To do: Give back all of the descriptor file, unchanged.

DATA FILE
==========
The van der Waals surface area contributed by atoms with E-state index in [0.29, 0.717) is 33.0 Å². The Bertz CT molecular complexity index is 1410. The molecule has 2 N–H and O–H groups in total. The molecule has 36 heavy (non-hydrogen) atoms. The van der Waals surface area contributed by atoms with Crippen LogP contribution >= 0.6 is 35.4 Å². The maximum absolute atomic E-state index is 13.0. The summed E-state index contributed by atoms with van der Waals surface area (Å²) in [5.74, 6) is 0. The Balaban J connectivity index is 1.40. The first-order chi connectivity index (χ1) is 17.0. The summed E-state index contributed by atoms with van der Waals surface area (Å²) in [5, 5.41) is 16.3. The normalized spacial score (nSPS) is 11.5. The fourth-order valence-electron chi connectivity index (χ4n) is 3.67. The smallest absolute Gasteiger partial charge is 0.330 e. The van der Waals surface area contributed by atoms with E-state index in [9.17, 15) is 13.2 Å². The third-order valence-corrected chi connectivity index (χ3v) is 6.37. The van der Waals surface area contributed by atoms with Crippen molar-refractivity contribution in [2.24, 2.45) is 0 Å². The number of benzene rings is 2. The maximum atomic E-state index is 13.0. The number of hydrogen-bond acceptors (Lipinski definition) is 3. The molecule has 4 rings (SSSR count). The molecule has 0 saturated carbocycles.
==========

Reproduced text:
The van der Waals surface area contributed by atoms with E-state index in [0.29, 0.717) is 33.0 Å². The Bertz CT molecular complexity index is 1410. The molecule has 2 N–H and O–H groups in total. The molecule has 36 heavy (non-hydrogen) atoms. The van der Waals surface area contributed by atoms with Crippen LogP contribution >= 0.6 is 35.4 Å². The maximum absolute atomic E-state index is 13.0. The summed E-state index contributed by atoms with van der Waals surface area (Å²) in [5.74, 6) is 0. The Balaban J connectivity index is 1.40. The first-order chi connectivity index (χ1) is 17.0. The summed E-state index contributed by atoms with van der Waals surface area (Å²) in [5, 5.41) is 16.3. The normalized spacial score (nSPS) is 11.5. The fourth-order valence-electron chi connectivity index (χ4n) is 3.67. The smallest absolute Gasteiger partial charge is 0.330 e. The van der Waals surface area contributed by atoms with E-state index in [9.17, 15) is 13.2 Å². The third-order valence-corrected chi connectivity index (χ3v) is 6.37. The van der Waals surface area contributed by atoms with Crippen molar-refractivity contribution in [2.24, 2.45) is 0 Å². The number of benzene rings is 2. The maximum atomic E-state index is 13.0. The number of hydrogen-bond acceptors (Lipinski definition) is 3. The molecule has 4 rings (SSSR count). The molecule has 0 saturated carbocycles.